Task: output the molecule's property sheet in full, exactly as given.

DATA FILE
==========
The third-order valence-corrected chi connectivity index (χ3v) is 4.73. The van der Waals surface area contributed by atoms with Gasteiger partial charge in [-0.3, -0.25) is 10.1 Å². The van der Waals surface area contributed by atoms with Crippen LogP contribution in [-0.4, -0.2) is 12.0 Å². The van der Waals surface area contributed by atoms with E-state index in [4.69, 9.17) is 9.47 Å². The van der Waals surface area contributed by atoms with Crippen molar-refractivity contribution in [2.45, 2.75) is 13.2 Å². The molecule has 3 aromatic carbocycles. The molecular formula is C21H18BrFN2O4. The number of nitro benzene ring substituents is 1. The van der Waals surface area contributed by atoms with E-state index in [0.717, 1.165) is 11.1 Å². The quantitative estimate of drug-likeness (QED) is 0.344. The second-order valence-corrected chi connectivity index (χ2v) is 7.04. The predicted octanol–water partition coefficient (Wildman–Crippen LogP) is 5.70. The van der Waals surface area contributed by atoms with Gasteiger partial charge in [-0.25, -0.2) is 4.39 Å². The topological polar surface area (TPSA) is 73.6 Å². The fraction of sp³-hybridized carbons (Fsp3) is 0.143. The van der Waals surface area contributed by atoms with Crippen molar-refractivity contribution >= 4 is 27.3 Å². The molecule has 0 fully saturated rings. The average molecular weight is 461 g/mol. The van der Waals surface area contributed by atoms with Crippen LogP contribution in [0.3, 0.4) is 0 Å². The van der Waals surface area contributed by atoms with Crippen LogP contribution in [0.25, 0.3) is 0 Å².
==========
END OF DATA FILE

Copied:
The third-order valence-corrected chi connectivity index (χ3v) is 4.73. The van der Waals surface area contributed by atoms with Gasteiger partial charge in [-0.3, -0.25) is 10.1 Å². The van der Waals surface area contributed by atoms with Crippen LogP contribution in [-0.4, -0.2) is 12.0 Å². The van der Waals surface area contributed by atoms with E-state index in [4.69, 9.17) is 9.47 Å². The van der Waals surface area contributed by atoms with Crippen molar-refractivity contribution in [2.45, 2.75) is 13.2 Å². The molecule has 3 aromatic carbocycles. The molecular formula is C21H18BrFN2O4. The number of nitro benzene ring substituents is 1. The van der Waals surface area contributed by atoms with E-state index in [0.717, 1.165) is 11.1 Å². The quantitative estimate of drug-likeness (QED) is 0.344. The second-order valence-corrected chi connectivity index (χ2v) is 7.04. The predicted octanol–water partition coefficient (Wildman–Crippen LogP) is 5.70. The van der Waals surface area contributed by atoms with Gasteiger partial charge in [-0.25, -0.2) is 4.39 Å². The topological polar surface area (TPSA) is 73.6 Å². The fraction of sp³-hybridized carbons (Fsp3) is 0.143. The van der Waals surface area contributed by atoms with Crippen molar-refractivity contribution >= 4 is 27.3 Å². The molecule has 0 fully saturated rings. The average molecular weight is 461 g/mol. The van der Waals surface area contributed by atoms with Crippen LogP contribution in [0.3, 0.4) is 0 Å². The van der Waals surface area contributed by atoms with Crippen LogP contribution in [0.25, 0.3) is 0 Å².